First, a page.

TheApollo program began in 1961 and ran until 1972. The program wasinitially designed for carrying out several manned missions thatwould orbit the earth. However, this changed with the announcementmade by President John F. Kennedy. In his speech to the Congress, inMay 1961, the president declared his desire of landing a man on theMoon and returning him to the earth safely.8This announcement resulted in a major change in the initial directionof the Apollo program, which was now focused on realizing thepresident’s dream.
TheApollo program was also associated with some problems. In 1967, thecrews of Apollo 1 were killed when they were on a training exercise.This was due to an electrical spark in the wiring of the Apollocapsule. The accident experienced by the crews resulted in a completeredesigning of the Apollo capsule. Also, at the time when NASA wasready to realize a moon landing attempt, the mission did not go asscheduled this is due to the Lunar Module’s guidance computer ledthe crew towards a vast crater when descending to the moon. However,a manual control helped in landing safely. However, despite thesechallenges, the program finally became a success, where Armstrong andAldrin emerged as the first individuals to land on the Moon. TheApollo program came to a conclusion in 1972 when Cernan emerged asthe last man to have a walk on the Moon.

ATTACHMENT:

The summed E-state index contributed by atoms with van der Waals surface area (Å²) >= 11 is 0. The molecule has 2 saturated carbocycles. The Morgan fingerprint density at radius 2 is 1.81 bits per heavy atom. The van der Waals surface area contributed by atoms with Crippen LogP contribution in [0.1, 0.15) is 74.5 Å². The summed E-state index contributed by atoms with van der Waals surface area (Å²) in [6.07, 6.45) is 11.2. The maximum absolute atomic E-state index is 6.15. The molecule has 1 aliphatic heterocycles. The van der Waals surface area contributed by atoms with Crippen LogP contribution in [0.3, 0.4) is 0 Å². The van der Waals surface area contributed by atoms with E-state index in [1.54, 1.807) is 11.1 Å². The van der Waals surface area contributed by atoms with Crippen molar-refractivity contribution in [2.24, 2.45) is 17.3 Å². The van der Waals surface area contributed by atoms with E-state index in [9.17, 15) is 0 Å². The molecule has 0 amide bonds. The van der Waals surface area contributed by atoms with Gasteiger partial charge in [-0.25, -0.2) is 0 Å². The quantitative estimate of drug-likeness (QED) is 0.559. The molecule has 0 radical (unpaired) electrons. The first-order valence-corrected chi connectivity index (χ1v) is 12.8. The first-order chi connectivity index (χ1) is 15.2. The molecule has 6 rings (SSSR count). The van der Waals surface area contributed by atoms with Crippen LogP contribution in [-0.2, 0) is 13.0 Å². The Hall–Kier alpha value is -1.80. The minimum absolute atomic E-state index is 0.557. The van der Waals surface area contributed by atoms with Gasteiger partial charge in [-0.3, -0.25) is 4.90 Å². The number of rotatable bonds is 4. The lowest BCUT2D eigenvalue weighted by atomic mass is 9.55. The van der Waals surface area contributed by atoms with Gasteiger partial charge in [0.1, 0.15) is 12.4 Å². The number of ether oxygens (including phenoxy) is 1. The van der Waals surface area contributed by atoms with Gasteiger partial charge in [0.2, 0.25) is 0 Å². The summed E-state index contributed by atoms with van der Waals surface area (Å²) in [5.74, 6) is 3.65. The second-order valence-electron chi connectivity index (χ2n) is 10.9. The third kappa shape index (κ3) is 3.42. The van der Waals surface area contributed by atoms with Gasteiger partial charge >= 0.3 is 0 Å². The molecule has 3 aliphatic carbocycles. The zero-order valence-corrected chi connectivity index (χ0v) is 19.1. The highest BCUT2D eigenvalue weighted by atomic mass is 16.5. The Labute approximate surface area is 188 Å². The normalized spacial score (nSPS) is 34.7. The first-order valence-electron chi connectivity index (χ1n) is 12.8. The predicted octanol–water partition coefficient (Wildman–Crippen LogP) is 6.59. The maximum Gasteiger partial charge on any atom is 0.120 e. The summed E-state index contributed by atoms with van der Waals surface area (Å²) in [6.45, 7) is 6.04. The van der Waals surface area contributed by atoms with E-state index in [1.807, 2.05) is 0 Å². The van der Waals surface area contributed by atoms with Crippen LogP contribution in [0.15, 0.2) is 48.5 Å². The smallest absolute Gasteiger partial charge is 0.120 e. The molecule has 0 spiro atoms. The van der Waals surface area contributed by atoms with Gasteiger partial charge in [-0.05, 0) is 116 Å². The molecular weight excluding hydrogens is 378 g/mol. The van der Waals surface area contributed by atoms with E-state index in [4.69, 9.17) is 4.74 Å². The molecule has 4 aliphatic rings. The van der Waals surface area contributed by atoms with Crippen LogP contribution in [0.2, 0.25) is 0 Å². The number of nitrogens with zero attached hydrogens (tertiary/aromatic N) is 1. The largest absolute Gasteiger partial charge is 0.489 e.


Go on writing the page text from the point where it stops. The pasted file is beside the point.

Impactof Space Race on the American Society
TheSpace Race had different impacts on the American society. One of theimpacts of the Space Race was in the American politics. During theSpace Race, the presidencies of J.F. Kennedy and Eisenhower were putunder vast pressures. Upon the Soviet Union launching the Sputniksatellite,the assertiveness of President Eisenhower became questioned. This wasbecause the United States had initially come out of the WWII as thewinner in world technology, and its people believed that it wouldstill remain as the leader in world technology. However, upon theSoviet Union launching the Sputniksatellite,most people viewed the lagging behind of the United States and sawthe advancement of the Soviet Union in technology. This resulted inthe questioning of the assertiveness of President Eisenhower inleading the United States towards a more technology-advanced nation.9Alternatively, emanating from the Space Race, President J.F. Kennedyhad to maintain the morale high and support the Space Race when thepublic questioned the purpose, need, and the budget for the spaceprograms. The two presidents changed the manner in which theyintroduce policies to support the exploration of the space byscientists. Despite the increased lack of support from the Americanpublic in funding the space programs, the two presidents had to makebig sacrifices to ensure that the space programs were successful.Therefore, it can be argued that the Space Race had an impact on theAmerican politics.